A ‘small’ Lamborghini intended to compete with rivals such as Ferrari’s Dino 308 and Porsche’s 911 in an important market sector, the Urraco was announced in 1970, with deliveries commencing in 1972. The Miura’s basic mechanical layout was adopted for the Urraco (the name means ‘young bull’) but in place of the former’s transversely mounted 4.0-litre V12 there was a 2.5-litre V8. The latter was unusual at the time in employing toothed rubber belts to drive its single overhead camshafts but despite its simpler specification produced a highly respectable 220bhp at 7,500rpm. Styled by Bertone, the unitary construction Urraco employed McPherson strut suspension all round and despite a wheelbase 9cm shorter than the Miura’s was roomy enough to accommodate a 2+2 cockpit. Brisk acceleration and a top speed of 143mph (230km/h) were complemented by leech-like roadholding and a comfortable ride. After 520 cars had been built, way below Lamborghini’s expectations, the Urraco P250 was superseded in 1974 by the P300.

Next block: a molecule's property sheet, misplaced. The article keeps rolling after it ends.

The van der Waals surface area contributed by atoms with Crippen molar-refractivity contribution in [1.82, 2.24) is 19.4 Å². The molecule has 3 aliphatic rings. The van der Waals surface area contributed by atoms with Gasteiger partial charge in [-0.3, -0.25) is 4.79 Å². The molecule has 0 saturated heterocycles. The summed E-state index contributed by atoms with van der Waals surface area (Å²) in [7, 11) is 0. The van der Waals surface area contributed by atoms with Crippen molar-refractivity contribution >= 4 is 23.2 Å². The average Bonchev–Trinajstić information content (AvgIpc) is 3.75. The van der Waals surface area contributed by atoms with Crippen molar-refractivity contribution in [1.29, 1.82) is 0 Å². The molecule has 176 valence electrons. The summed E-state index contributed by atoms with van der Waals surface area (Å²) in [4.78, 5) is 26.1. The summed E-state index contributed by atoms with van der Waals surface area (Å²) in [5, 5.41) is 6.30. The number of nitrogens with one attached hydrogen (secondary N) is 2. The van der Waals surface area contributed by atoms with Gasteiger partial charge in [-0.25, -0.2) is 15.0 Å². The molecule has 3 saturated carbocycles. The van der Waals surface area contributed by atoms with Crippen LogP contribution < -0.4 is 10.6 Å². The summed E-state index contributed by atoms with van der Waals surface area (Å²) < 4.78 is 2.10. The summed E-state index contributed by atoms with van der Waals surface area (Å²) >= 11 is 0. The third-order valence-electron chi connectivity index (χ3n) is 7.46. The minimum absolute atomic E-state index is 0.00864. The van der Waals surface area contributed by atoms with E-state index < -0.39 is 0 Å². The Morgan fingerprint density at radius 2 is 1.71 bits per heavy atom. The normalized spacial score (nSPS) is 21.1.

As its designation suggests, the P300 was powered by a 3.0-litre version of the V8 engine, which in addition to the capacity increase now boasted twin overhead camshafts and produced 250bhp – 265 horsepower from 1976 – which was good enough for a top speed of around 160mph. At the same time the transmission and suspension were improved, and the dashboard layout revised. Despite its basic soundness, superior performance and numerous improvements, this latest version of the Urraco still failed to sell in significant numbers and when production ceased in 1978 only 205 P300s had been made.
This delightful left hand drive example of the Urraco is finished in the unusual colour combination of black over black. UK registered and with a current MoT it offers exceptional value for money.